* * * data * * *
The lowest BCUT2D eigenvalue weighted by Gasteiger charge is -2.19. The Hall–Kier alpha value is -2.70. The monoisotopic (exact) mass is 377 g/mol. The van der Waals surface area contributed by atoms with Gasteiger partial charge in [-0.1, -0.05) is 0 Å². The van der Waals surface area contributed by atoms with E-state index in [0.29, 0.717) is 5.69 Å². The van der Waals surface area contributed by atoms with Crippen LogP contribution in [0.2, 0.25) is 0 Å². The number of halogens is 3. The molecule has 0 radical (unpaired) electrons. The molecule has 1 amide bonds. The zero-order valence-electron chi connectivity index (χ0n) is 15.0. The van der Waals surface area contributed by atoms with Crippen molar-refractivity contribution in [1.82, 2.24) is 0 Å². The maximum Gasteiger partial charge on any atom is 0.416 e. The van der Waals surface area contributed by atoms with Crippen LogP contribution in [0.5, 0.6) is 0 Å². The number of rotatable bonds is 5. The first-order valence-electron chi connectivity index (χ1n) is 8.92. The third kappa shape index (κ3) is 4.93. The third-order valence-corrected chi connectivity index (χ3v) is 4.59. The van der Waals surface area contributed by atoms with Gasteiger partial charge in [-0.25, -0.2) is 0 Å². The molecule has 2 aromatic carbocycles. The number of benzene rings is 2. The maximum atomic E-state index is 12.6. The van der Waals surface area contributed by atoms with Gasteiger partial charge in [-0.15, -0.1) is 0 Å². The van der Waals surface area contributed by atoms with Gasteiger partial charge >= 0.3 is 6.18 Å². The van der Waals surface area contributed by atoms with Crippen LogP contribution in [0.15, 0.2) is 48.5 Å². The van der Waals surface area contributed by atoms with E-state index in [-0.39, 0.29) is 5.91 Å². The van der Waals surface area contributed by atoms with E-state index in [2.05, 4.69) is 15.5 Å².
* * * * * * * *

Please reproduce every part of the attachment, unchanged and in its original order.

The lowest BCUT2D eigenvalue weighted by Gasteiger charge is -2.19. The Hall–Kier alpha value is -2.70. The monoisotopic (exact) mass is 377 g/mol. The van der Waals surface area contributed by atoms with Gasteiger partial charge in [-0.1, -0.05) is 0 Å². The van der Waals surface area contributed by atoms with E-state index in [0.29, 0.717) is 5.69 Å². The van der Waals surface area contributed by atoms with Crippen LogP contribution in [0.2, 0.25) is 0 Å². The number of halogens is 3. The molecule has 0 radical (unpaired) electrons. The molecule has 1 amide bonds. The zero-order valence-electron chi connectivity index (χ0n) is 15.0. The van der Waals surface area contributed by atoms with Crippen molar-refractivity contribution in [1.82, 2.24) is 0 Å². The maximum Gasteiger partial charge on any atom is 0.416 e. The van der Waals surface area contributed by atoms with Crippen LogP contribution in [0.5, 0.6) is 0 Å². The number of rotatable bonds is 5. The first-order valence-electron chi connectivity index (χ1n) is 8.92. The third kappa shape index (κ3) is 4.93. The third-order valence-corrected chi connectivity index (χ3v) is 4.59. The van der Waals surface area contributed by atoms with Gasteiger partial charge in [-0.25, -0.2) is 0 Å². The molecule has 2 aromatic carbocycles. The number of benzene rings is 2. The maximum atomic E-state index is 12.6. The van der Waals surface area contributed by atoms with Gasteiger partial charge in [-0.15, -0.1) is 0 Å². The van der Waals surface area contributed by atoms with Gasteiger partial charge >= 0.3 is 6.18 Å². The van der Waals surface area contributed by atoms with Crippen LogP contribution in [0.15, 0.2) is 48.5 Å². The van der Waals surface area contributed by atoms with E-state index in [-0.39, 0.29) is 5.91 Å². The van der Waals surface area contributed by atoms with E-state index in [2.05, 4.69) is 15.5 Å².